December 30, 2012

Two essential questions

Filed under: business,creativity,internet,marketing,media — Erik Dobberkau @ 19:16

A few days ago, a colleague of mine launched her portfolio website. Of course I couldn’t help picking the holes, which brought me back to two questions that apply to any marketing effort someone is about to make:

  • What are you trying to accomplish?
  • What is the next step you want a prospect to take?

These two questions will trigger a process during which more detailed questions will occur, and all of them better be answered. Write it down. Measure. Learn. Try alternatives. And so forth.

But only do it if you really want it to have an actual effect. If you’re only trying to build an excuse it might be counterproductive.

One last tip (if it’s a website): Make it work and look good on a mobile device.


November 6, 2012

Source vs. outlet

Filed under: business,creativity,marketing,media — Erik Dobberkau @ 23:24

It’s worth remembering that money is not always being made at the source. Just because you create, build, assemble… that’s where the thing to be sold is made, but it’s only in commodities like crude oil where the source is the point of maximum cash conversion. In many other cases, the outlet is where you get the most bucks for your bang.

Which again is just a paraphrase of the old mantra: know who your buyers are, know their needs, build a direct relationship, etc. etc. Even if your source doesn’t spew out a commodity, it doesn’t mean it’s valuable right from the start. Increasingly more stuff is less valuable to more people. Ignore this at your own peril.

August 21, 2012

What customers are paying for

Filed under: business,marketing,media — Erik Dobberkau @ 07:26

They don’t pay for a product or service. They pay for an experience. This applies for consumers as well as for B2B. Which is why racing to the bottom makes less sense every day. How great an experience can you deliver when making a commercial priced at 3,000 bucks with an intended profit margin of 20%? As opposed to 30,000? Sure, you have to deliver a lot more, but not in the product.

The product itself will come and go, it is just a temporal symptom, a fad, not to be talked about once the shine has worn off. But the experience of how the customer got to it will last much longer. That’s what she remembers, what she’s telling friends, colleagues, business partners, even her competition will be hearing of it. That’s what brings future business.

How much it costs is not as important to a prospect as it is for the salesperson desperate to close the deal. Yet salespeople are often trying to make the whole transaction a safe one, knowing they can deliver what they have sold, or, if they can’t, have an excuse, because the customer wouldn’t pay more, etc. But the fact is, more often than not, they are afraid they won’t make the stretch, they are afraid of uncharted territory, of leaving their comfort zone. Their own perceived sovereignty is more important to them than the delight of their customer and the advancement of their own company.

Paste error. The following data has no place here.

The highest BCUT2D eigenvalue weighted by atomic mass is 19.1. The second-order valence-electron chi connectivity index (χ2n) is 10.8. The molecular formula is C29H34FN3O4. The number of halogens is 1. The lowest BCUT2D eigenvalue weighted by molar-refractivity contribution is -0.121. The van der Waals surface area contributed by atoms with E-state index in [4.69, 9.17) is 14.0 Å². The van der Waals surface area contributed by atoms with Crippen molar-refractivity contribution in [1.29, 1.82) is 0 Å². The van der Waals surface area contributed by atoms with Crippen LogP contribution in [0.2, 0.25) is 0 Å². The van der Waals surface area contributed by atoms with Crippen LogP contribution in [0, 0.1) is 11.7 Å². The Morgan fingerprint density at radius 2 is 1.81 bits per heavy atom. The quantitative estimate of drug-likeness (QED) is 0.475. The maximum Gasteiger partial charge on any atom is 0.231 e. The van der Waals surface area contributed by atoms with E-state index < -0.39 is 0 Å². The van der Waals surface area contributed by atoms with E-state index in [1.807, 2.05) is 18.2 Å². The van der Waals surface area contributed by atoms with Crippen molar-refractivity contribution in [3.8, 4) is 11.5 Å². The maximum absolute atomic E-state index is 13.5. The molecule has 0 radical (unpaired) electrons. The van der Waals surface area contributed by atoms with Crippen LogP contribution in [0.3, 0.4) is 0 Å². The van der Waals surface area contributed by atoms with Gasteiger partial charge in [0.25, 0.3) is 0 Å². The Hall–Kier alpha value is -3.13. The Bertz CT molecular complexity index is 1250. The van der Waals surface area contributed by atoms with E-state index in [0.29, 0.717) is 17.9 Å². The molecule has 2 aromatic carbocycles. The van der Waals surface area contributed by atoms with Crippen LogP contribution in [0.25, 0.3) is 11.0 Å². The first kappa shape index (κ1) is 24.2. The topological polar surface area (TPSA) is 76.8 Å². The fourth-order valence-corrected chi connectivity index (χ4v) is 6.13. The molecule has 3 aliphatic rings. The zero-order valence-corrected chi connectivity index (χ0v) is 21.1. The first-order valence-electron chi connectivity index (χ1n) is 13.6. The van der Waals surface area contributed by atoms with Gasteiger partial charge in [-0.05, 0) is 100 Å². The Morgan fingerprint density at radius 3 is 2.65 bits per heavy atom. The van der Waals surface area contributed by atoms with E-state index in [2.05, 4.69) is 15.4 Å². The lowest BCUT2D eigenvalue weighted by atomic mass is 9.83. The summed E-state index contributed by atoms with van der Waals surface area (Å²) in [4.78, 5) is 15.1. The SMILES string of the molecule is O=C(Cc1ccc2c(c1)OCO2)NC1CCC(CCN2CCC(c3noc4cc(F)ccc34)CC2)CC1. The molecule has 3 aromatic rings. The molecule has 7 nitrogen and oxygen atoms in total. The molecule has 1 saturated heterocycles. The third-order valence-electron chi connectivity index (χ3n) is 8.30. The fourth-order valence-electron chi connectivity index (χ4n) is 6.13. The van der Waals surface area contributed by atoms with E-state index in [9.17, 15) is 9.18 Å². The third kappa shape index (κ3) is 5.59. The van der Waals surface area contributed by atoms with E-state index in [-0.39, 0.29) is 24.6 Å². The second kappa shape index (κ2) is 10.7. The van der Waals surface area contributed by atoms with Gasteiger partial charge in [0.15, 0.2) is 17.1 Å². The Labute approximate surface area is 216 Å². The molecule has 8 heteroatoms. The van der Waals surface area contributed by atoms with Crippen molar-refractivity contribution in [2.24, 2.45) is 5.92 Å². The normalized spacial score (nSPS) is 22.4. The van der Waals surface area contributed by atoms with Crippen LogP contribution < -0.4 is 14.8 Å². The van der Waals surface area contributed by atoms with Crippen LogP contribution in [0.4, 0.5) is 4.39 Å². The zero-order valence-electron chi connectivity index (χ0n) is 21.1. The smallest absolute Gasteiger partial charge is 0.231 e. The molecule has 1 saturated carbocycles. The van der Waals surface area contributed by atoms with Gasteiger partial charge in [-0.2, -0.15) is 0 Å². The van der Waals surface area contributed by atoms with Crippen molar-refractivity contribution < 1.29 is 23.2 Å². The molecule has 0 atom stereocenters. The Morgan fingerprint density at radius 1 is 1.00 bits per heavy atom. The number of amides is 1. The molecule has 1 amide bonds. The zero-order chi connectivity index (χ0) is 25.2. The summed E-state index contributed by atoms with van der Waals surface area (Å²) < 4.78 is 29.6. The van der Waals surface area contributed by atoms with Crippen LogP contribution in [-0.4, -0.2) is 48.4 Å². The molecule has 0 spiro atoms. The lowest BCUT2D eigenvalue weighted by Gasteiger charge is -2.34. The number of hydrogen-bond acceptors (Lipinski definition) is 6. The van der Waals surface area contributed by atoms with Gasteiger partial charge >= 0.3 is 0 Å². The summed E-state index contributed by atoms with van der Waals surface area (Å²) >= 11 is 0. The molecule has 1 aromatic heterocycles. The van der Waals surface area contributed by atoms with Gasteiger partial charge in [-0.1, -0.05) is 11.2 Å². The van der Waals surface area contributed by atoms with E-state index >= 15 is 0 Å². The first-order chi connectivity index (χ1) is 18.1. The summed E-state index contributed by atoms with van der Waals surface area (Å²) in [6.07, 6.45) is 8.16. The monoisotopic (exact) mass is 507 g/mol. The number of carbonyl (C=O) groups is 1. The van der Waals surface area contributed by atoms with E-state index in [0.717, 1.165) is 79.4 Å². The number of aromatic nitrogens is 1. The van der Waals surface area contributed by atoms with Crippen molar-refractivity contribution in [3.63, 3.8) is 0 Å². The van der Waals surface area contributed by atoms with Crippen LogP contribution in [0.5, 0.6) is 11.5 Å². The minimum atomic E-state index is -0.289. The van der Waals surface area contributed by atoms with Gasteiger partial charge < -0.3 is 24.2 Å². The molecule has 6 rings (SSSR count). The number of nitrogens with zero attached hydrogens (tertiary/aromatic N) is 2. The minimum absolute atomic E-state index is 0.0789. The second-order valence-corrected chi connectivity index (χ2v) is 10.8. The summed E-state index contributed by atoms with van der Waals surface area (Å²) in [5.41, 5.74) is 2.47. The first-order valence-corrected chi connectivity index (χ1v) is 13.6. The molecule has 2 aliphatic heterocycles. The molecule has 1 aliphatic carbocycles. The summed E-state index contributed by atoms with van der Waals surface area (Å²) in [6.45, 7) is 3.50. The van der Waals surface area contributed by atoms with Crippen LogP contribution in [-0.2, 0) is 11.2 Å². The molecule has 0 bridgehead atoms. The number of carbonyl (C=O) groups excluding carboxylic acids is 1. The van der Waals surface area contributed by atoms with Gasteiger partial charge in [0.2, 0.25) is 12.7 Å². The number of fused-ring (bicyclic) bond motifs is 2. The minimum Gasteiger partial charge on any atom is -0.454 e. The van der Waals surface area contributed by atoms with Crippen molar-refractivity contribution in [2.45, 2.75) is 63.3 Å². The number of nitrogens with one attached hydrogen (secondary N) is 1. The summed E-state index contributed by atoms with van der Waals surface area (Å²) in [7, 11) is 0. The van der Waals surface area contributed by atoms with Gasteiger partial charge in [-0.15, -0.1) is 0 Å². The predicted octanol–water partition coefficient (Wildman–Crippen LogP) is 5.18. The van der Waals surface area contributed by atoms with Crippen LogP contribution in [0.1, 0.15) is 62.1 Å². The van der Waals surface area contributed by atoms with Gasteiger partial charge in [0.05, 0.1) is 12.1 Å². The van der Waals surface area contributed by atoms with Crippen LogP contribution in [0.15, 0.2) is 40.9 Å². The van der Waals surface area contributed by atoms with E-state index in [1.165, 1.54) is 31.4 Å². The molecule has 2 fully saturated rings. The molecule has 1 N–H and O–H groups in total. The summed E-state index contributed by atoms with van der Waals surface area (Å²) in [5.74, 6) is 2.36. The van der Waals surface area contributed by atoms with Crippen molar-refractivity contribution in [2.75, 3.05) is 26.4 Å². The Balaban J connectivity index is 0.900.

As Seth already pointed out many years ago, the problem with racing to the bottom is that you might win.

June 16, 2012

Niche size

Filed under: business,creativity,marketing,media — Erik Dobberkau @ 11:38

What’s the size of a niche, preferably one you can seize? Because they keep getting smaller, they need to be smaller the more you want to be the first or maybe only one who caters to and for it.

Sports, for instance. Do we need another sports channel? Maybe not. Okay, make it one step smaller. Do we need another football channel? Maybe not. One more smaller. Do we need a sports channel for the football team of one state? Maybe… or maybe not. Do we need a sports channel for the football teams of one single city?

You see where it’s going. The big “niches” have already been taken, in most cases in such quality that it’s not worth putting up with it. So the obvious thing to do is to find the niche inside the niche. Once again, somebody was having this idea before you, bummer. And in terms of big media, i.e. magazines or TV, doing another iteration often is no use, because the audience keeps getting smaller and smaller, or, to connect the issue to numbers, the cost per reader/viewer starts to increase significantly because attention doesn’t increase proportionally.

That said, the question “Do we need another…?” is misleading in economical terms. When it comes to consumption, we have barely a scarcity of anything. The point is, when you’re not able to make a profit of owning the niche, why have it?

Instead of this deductive approach maybe an inductive one yields better service. A doctor is of most value to those who hurt. And it seems in general, western societies don’t hurt a lot at first sight. But we do, and often we’re not aware of it, because, and this is where the fun kicks in, for every obvious pain we’ve been educated to have there’s a remedy. Well, of course they’re placebos, because those who make them don’t intend to cure us.